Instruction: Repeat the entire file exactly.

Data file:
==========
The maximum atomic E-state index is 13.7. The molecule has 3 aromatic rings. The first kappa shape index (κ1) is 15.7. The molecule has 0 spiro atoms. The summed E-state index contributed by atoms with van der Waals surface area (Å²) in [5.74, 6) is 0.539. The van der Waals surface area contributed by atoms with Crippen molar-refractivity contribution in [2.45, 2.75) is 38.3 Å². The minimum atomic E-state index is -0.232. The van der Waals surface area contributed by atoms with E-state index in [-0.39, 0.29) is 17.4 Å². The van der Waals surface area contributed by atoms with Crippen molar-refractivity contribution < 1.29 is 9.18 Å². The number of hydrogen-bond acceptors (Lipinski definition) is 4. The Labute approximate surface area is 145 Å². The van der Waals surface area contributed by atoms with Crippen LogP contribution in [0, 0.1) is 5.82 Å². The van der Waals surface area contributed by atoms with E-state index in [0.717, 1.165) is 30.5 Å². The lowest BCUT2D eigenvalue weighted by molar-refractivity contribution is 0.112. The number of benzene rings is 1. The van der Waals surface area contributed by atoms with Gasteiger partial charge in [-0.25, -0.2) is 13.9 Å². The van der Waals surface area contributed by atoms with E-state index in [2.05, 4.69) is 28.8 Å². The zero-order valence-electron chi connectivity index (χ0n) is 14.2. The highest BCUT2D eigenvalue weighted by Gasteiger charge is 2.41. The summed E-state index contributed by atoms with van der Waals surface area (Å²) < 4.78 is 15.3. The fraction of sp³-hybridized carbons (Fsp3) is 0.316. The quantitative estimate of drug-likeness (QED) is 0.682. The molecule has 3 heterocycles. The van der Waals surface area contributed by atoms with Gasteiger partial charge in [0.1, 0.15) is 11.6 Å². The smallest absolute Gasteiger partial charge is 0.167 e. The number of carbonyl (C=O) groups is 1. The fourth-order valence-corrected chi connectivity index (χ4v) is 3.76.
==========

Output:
The maximum atomic E-state index is 13.7. The molecule has 3 aromatic rings. The first kappa shape index (κ1) is 15.7. The molecule has 0 spiro atoms. The summed E-state index contributed by atoms with van der Waals surface area (Å²) in [5.74, 6) is 0.539. The van der Waals surface area contributed by atoms with Crippen molar-refractivity contribution in [2.45, 2.75) is 38.3 Å². The minimum atomic E-state index is -0.232. The van der Waals surface area contributed by atoms with E-state index in [-0.39, 0.29) is 17.4 Å². The van der Waals surface area contributed by atoms with Crippen molar-refractivity contribution < 1.29 is 9.18 Å². The number of hydrogen-bond acceptors (Lipinski definition) is 4. The Labute approximate surface area is 145 Å². The van der Waals surface area contributed by atoms with Crippen LogP contribution in [0, 0.1) is 5.82 Å². The van der Waals surface area contributed by atoms with E-state index in [0.717, 1.165) is 30.5 Å². The lowest BCUT2D eigenvalue weighted by molar-refractivity contribution is 0.112. The number of benzene rings is 1. The van der Waals surface area contributed by atoms with Gasteiger partial charge in [-0.25, -0.2) is 13.9 Å². The van der Waals surface area contributed by atoms with E-state index in [2.05, 4.69) is 28.8 Å². The zero-order valence-electron chi connectivity index (χ0n) is 14.2. The highest BCUT2D eigenvalue weighted by Gasteiger charge is 2.41. The summed E-state index contributed by atoms with van der Waals surface area (Å²) < 4.78 is 15.3. The fraction of sp³-hybridized carbons (Fsp3) is 0.316. The quantitative estimate of drug-likeness (QED) is 0.682. The molecule has 3 heterocycles. The van der Waals surface area contributed by atoms with Gasteiger partial charge in [0.1, 0.15) is 11.6 Å². The smallest absolute Gasteiger partial charge is 0.167 e. The number of carbonyl (C=O) groups is 1. The fourth-order valence-corrected chi connectivity index (χ4v) is 3.76.